The reason buzzwords are so beneficial and will continue to be used is they give people a shared context in which to efficiently communicate, and that has an incredible value. Of course most buzzwords are merely shorthand for “the next big thing” but that’s just the nature of the hyped-up world we live in.
As an aside, the reason the term ‘Web 2.0‘ has attracted so much derision is it grouped hard-to-pin-down concepts having more in common with the current era than anything else. The shared context for ‘Web 2.0‘ is ‘the period starting around 2003‘ and since there is little value in discussing ‘the benefits of the period starting around 2003‘ the value of the shared context is diminished and dissonance results. It would have been much better had the purveyors of Web 2.0 done more to segment and focus attention on the individual concepts instead of defining the umbrella that covered them. Ah, but easier said than done.
On the other hand when the buzzword defines a concise and well understood concept the shared context can create many orders of magnitude more value than the concept on its own, as has been the case with the term ‘AJAX.’ Of course the downside to buzzwords is that wherever they go hype will follow, and that you just can’t avoid!
Feb 4th, 2007 | Miscellaneous
After 20+ years on Microsoft operating systems, I’m finally considering moving over to the dark side (or *away* from the dark side, depending on who you ask, LOL!). Yes, I’m considering buying a Mac. Actually a MacBook.
I decided to get a Dell 1405 because of it’s purported great battery life and I placed my order Friday night (and I got a 25% coupon, sweet!). Then two things happened on the same day; Dell held my order waiting for me to call to verify it, and I got a MacMall catalog in the mail and decided to read it. Hmmm.
I blogged about the Mac when I first heard of Parallels, and a friend of mine has a MacBook Pro that he runs Windows on so I’ve been considering it for a while. Well, yesterday I went to the store to check it out and it was pretty nice (except for lack of a right mouse button, doh!) but the guy at CompUSA couldn’t tell me about battery life.
No problem, I have another friend with a MacBook and I emailed him to ask about battery life. To which he replied:
I just googled for “mac book pro extended battery” and it
returned plenty of results…
Ouch, Busted! He did go on to relay his experiences, but point taken. :)
Anyway, though I still haven’t decided which laptop to get, I christen thee a new meme in my friends honor while I pay homage to that soon-to-be bygone era where a few people actually did read the manual:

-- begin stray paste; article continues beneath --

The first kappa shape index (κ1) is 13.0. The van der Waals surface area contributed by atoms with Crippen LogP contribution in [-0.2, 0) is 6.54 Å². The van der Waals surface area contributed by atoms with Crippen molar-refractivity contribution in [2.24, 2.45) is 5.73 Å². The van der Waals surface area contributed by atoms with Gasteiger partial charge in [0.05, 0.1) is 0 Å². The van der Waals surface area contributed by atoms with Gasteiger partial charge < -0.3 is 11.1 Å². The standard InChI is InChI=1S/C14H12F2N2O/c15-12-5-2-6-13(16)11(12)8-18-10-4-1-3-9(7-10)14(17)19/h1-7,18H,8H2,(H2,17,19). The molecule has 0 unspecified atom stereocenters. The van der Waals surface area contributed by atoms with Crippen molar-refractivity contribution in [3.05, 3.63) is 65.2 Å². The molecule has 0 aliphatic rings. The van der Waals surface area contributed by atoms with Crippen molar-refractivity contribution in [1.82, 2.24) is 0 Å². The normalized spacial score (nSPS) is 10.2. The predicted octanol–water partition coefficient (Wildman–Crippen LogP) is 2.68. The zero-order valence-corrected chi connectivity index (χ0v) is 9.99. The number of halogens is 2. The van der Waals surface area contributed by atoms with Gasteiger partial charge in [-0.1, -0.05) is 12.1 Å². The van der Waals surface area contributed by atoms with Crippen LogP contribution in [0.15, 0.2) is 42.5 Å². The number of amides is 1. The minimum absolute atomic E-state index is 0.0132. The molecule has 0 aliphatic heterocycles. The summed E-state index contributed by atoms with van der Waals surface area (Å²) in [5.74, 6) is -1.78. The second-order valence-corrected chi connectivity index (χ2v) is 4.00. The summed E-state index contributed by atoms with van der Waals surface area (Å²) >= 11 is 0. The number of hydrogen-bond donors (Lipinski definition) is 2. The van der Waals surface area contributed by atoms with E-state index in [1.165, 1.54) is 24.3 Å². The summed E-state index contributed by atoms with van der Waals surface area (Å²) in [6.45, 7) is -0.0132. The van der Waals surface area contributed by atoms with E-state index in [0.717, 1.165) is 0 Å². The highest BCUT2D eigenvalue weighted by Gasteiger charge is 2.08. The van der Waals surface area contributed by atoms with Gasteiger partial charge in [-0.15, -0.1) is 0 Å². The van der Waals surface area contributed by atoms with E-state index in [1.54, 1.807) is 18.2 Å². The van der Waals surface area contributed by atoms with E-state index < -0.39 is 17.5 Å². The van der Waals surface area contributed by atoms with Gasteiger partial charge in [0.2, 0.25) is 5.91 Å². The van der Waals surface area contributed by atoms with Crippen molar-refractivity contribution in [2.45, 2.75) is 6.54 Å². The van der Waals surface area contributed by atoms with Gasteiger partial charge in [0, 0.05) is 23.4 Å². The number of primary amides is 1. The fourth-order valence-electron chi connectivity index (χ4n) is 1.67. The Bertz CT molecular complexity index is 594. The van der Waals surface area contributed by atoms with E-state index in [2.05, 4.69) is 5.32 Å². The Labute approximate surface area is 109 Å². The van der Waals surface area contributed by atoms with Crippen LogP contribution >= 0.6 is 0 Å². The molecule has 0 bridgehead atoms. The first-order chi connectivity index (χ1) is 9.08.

GTFK: Google The F***in’ Keywords
Just to be explicit, there is a proper context for using GTFK. When someone asks you a question that requires a long explanation that they could have easily answered themselves, it is perfectly appropriate to simple tell them:
From this I’m sure they will get the message. ;-)
P.S. I know I don’t have to tell you what the *** stands for.
Dec 16th, 2006 | Miscellaneous
Conventional wisdom is filled with assumptions. One of the things that makes conventional wisdom right most of the time is that those assumptions are usually valid. But sometimes they are not. One of my favorite little anecdotes that illustrates this is the tale of the pot roast:
A newly-wed husband noticed that every time his wife cooked a pot roast she would first cut an inch off either end before putting it in the oven. When he asked why, she said “Because that’s how you are supposed to cook pot roast.” Unsatisfied with her answer he pushed until she admitted that she learned it from her mother.
Waiting until a visit with his wife’s mother, the husband asked “Your daughter tells me you taught her to cook pot roast by first cutting an inch off each end?” to which the mother replied “Well of course, that’s how pot roast is cooked.” But the husband was not to be deterred, and after pressing his mother-in-law on the subject she finally admitted that she’d learned if from *her* mother.
This meant the husband had to ask the wife’s grandmother. When he finally got his chance he asked: “Your granddaughter’s mother told me you taught her to cut an inch off each end of a pot roast before cooking. She swore it was a requirement, but I’m dying to know why? Is there any sane reason to throw away two inches of perfectly good meat in order to cook a pot roast?!?”
Laughing, the grandmother said “Oh, heaven’s no! You see in those days we were very poor and didn’t own much cookware. I cut the ends off the pot roast so it would fit in my only pan!”
And so ends the story…
To me the moral here is that whenever someone starts quoting dogma you really should try and explore its origins. You may find that those firmly-held beliefs are based on mostly unconscious and invalid assumptions.